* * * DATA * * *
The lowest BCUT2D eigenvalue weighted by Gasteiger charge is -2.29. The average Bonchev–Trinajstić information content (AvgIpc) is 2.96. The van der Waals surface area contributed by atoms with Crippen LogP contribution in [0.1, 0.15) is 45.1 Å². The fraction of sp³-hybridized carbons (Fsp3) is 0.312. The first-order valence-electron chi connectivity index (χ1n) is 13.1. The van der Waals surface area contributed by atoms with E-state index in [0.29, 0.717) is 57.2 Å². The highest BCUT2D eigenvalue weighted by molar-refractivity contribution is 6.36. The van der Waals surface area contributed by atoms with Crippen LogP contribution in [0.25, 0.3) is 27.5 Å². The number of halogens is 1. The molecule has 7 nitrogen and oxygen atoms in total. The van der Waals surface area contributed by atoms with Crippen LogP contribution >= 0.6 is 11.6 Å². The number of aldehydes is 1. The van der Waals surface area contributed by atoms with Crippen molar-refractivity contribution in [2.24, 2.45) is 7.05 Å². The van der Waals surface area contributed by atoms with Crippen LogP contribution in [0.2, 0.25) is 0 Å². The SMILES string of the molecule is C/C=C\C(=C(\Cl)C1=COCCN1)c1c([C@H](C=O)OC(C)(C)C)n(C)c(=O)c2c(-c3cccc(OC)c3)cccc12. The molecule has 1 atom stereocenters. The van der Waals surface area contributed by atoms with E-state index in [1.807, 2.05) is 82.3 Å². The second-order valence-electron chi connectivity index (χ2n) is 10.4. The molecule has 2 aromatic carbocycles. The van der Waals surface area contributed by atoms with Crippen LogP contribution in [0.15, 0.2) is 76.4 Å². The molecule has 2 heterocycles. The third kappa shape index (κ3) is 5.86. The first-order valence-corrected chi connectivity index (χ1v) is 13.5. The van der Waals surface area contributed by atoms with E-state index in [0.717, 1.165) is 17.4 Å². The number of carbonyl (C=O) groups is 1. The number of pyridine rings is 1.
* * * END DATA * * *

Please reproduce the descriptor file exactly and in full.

The lowest BCUT2D eigenvalue weighted by Gasteiger charge is -2.29. The average Bonchev–Trinajstić information content (AvgIpc) is 2.96. The van der Waals surface area contributed by atoms with Crippen LogP contribution in [0.1, 0.15) is 45.1 Å². The fraction of sp³-hybridized carbons (Fsp3) is 0.312. The first-order valence-electron chi connectivity index (χ1n) is 13.1. The van der Waals surface area contributed by atoms with E-state index in [0.29, 0.717) is 57.2 Å². The highest BCUT2D eigenvalue weighted by molar-refractivity contribution is 6.36. The van der Waals surface area contributed by atoms with Crippen LogP contribution in [0.25, 0.3) is 27.5 Å². The number of halogens is 1. The molecule has 7 nitrogen and oxygen atoms in total. The van der Waals surface area contributed by atoms with Crippen LogP contribution >= 0.6 is 11.6 Å². The number of aldehydes is 1. The van der Waals surface area contributed by atoms with Crippen molar-refractivity contribution in [2.24, 2.45) is 7.05 Å². The van der Waals surface area contributed by atoms with Crippen LogP contribution in [0.2, 0.25) is 0 Å². The SMILES string of the molecule is C/C=C\C(=C(\Cl)C1=COCCN1)c1c([C@H](C=O)OC(C)(C)C)n(C)c(=O)c2c(-c3cccc(OC)c3)cccc12. The molecule has 1 atom stereocenters. The van der Waals surface area contributed by atoms with E-state index in [1.807, 2.05) is 82.3 Å². The second-order valence-electron chi connectivity index (χ2n) is 10.4. The molecule has 2 aromatic carbocycles. The van der Waals surface area contributed by atoms with Crippen LogP contribution in [0.15, 0.2) is 76.4 Å². The molecule has 2 heterocycles. The third kappa shape index (κ3) is 5.86. The first-order valence-corrected chi connectivity index (χ1v) is 13.5. The van der Waals surface area contributed by atoms with E-state index in [0.717, 1.165) is 17.4 Å². The number of carbonyl (C=O) groups is 1. The number of pyridine rings is 1.